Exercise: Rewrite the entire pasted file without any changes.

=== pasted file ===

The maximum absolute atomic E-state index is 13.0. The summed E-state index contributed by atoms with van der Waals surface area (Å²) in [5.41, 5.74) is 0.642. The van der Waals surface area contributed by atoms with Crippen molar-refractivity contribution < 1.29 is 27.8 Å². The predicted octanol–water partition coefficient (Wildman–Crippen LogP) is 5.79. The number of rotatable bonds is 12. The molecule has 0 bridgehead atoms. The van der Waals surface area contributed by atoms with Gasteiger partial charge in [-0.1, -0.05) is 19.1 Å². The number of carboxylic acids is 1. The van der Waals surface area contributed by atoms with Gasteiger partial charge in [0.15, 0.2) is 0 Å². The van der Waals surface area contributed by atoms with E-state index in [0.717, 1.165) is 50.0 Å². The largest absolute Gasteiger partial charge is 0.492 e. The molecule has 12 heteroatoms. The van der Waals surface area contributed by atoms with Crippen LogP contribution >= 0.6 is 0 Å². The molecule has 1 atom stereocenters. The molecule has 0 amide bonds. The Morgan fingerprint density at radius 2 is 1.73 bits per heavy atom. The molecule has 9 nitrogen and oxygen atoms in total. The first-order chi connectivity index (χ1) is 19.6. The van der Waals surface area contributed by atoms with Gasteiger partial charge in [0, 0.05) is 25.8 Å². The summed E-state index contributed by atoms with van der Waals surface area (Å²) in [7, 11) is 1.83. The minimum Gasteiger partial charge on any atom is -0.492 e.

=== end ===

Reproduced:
The maximum absolute atomic E-state index is 13.0. The summed E-state index contributed by atoms with van der Waals surface area (Å²) in [5.41, 5.74) is 0.642. The van der Waals surface area contributed by atoms with Crippen molar-refractivity contribution < 1.29 is 27.8 Å². The predicted octanol–water partition coefficient (Wildman–Crippen LogP) is 5.79. The number of rotatable bonds is 12. The molecule has 0 bridgehead atoms. The van der Waals surface area contributed by atoms with Gasteiger partial charge in [-0.1, -0.05) is 19.1 Å². The number of carboxylic acids is 1. The van der Waals surface area contributed by atoms with Gasteiger partial charge in [0.15, 0.2) is 0 Å². The van der Waals surface area contributed by atoms with E-state index in [0.717, 1.165) is 50.0 Å². The largest absolute Gasteiger partial charge is 0.492 e. The molecule has 12 heteroatoms. The van der Waals surface area contributed by atoms with Crippen LogP contribution >= 0.6 is 0 Å². The molecule has 1 atom stereocenters. The molecule has 0 amide bonds. The Morgan fingerprint density at radius 2 is 1.73 bits per heavy atom. The molecule has 9 nitrogen and oxygen atoms in total. The first-order chi connectivity index (χ1) is 19.6. The van der Waals surface area contributed by atoms with Gasteiger partial charge in [0, 0.05) is 25.8 Å². The summed E-state index contributed by atoms with van der Waals surface area (Å²) in [7, 11) is 1.83. The minimum Gasteiger partial charge on any atom is -0.492 e.